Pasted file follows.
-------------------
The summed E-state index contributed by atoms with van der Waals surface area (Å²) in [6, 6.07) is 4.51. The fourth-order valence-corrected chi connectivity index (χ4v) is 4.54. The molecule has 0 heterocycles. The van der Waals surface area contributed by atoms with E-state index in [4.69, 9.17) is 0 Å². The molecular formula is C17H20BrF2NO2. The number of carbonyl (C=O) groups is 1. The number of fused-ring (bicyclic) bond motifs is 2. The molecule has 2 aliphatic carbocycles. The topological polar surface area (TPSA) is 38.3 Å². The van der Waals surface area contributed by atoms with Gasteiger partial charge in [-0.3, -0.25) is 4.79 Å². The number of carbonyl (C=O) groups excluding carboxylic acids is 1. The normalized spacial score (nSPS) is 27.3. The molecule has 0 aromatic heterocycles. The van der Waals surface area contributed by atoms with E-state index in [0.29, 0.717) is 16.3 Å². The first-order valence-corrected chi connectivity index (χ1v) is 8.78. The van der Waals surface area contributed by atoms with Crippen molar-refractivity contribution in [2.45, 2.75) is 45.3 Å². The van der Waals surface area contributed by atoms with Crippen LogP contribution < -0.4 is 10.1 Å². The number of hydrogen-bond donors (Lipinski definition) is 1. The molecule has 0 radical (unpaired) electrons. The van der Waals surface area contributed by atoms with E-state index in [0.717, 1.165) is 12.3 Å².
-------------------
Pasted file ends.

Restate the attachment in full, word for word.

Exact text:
The summed E-state index contributed by atoms with van der Waals surface area (Å²) in [6, 6.07) is 4.51. The fourth-order valence-corrected chi connectivity index (χ4v) is 4.54. The molecule has 0 heterocycles. The van der Waals surface area contributed by atoms with E-state index in [4.69, 9.17) is 0 Å². The molecular formula is C17H20BrF2NO2. The number of carbonyl (C=O) groups is 1. The number of fused-ring (bicyclic) bond motifs is 2. The molecule has 2 aliphatic carbocycles. The topological polar surface area (TPSA) is 38.3 Å². The van der Waals surface area contributed by atoms with Gasteiger partial charge in [-0.3, -0.25) is 4.79 Å². The number of carbonyl (C=O) groups excluding carboxylic acids is 1. The normalized spacial score (nSPS) is 27.3. The molecule has 0 aromatic heterocycles. The van der Waals surface area contributed by atoms with E-state index in [0.29, 0.717) is 16.3 Å². The first-order valence-corrected chi connectivity index (χ1v) is 8.78. The van der Waals surface area contributed by atoms with Crippen molar-refractivity contribution in [2.45, 2.75) is 45.3 Å². The van der Waals surface area contributed by atoms with Crippen LogP contribution < -0.4 is 10.1 Å². The number of hydrogen-bond donors (Lipinski definition) is 1. The molecule has 0 radical (unpaired) electrons. The van der Waals surface area contributed by atoms with E-state index in [0.717, 1.165) is 12.3 Å².